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ERIC Number: ED457588
Record Type: RIE
Publication Date: 1999-Oct
Pages: 64
Abstractor: N/A
Reference Count: N/A
ISBN: N/A
ISSN: N/A
Charter Schools and the Long Road to Education Reform.
Dawson, Thomas
This monograph on charter schools and reform contains four chapters. The first chapter ("The Unfinished Goal and the Role of Interest Groups") discusses the history of the charter movement, its role, benefits, shortcomings, and the opposition to the movement from teacher unions. Charter schools have attracted support across the political spectrum in theory; however, this support varies on the operational level. Charter schools cannot offer truly innovative programs because they remain bound to public authorities; they have to be more independent and less regulated than they are in many states. Chapter 2 ("California: The Uphill Battle") discusses California's dismal educational record during the 1990s and the struggle to enact charter legislation in the state. The most serious problem in California's new law was funding. All categorical funding had to be negotiated; however, individual charter schools received no money directly from the state. Instead, they had to rely on districts to distribute state funding. The chapter goes on to discuss state bureaucracy and union intransigence. Chapter 3 ("Arizona: The Free Market Model...With Strings Attached") compares Arizona's and California's education demographics, which are quite similar in many respects. However, there are important differences between the two states, principally surrounding right-to-work issues and the emergence of Arizona's charter-school laws that sought to avoid the difficulties encountered by California. The final chapter ("Charter Schools and the Failure of Real Competition") discusses teacher unions and their fight against deregulation; the chapter also describes the voucher system in several states, the disorganization of the charter movement, and the fact that the movement has yet to trigger significant responses from local school boards and other officials. (Contains 189 references.) (DFR)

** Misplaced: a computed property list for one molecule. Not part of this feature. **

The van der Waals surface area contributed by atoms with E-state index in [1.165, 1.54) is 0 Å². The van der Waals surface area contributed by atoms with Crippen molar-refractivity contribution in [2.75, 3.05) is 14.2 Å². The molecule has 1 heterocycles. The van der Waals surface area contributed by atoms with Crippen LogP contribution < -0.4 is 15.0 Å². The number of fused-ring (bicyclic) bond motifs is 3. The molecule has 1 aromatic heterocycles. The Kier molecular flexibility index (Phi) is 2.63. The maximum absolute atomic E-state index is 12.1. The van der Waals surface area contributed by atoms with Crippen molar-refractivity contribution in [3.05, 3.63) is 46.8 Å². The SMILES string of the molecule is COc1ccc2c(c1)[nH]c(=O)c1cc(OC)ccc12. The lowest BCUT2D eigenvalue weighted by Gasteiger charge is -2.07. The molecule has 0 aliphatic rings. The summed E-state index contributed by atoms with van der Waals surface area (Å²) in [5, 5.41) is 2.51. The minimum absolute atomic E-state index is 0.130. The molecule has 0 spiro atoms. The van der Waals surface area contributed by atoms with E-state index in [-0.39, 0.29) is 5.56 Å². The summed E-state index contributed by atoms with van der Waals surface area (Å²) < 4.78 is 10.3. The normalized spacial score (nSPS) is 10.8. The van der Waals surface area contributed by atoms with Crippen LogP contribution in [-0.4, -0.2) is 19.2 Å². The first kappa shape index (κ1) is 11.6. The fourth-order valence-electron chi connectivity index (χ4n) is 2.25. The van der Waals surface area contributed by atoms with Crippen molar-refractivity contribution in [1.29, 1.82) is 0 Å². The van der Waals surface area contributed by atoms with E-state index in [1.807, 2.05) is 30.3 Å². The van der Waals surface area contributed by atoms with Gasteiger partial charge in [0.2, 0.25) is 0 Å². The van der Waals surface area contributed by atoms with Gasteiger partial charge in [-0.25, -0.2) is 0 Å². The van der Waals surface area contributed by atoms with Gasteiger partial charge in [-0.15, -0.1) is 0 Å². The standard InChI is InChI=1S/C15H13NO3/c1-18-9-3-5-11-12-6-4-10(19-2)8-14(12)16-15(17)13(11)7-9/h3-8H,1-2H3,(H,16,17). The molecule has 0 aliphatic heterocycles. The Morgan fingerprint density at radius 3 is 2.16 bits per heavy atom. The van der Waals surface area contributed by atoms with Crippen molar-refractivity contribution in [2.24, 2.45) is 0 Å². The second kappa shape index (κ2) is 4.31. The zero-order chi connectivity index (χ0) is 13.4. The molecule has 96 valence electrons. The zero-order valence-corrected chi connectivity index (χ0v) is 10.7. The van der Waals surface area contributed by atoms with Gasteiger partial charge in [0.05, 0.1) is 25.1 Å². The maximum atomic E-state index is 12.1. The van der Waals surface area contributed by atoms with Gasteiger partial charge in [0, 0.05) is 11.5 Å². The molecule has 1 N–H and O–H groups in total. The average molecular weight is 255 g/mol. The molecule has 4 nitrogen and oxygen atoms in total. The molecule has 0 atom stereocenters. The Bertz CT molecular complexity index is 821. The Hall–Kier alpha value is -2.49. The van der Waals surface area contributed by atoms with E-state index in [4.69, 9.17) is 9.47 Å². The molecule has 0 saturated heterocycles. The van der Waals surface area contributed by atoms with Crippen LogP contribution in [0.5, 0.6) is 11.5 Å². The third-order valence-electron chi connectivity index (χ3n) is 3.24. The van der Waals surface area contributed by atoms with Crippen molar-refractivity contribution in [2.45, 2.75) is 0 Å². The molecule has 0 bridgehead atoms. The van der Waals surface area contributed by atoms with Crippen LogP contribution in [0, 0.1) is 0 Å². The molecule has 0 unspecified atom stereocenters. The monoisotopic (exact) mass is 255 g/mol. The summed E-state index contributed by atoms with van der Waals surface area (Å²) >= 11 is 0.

Pacific Research Institute, 755 Sansome Street, Suite 450, San Francisco, CA 94111 ($9.95). Tel: 415-989-0833; Fax: 415-989-2411; e-mail: pripp@pacificresearch.org; Web site: http://www.pacificresearch.org.
Publication Type: Reports - Descriptive
Education Level: N/A
Audience: N/A
Language: English
Sponsor: N/A
Authoring Institution: Pacific Research Inst. for Public Policy, San Francisco, CA.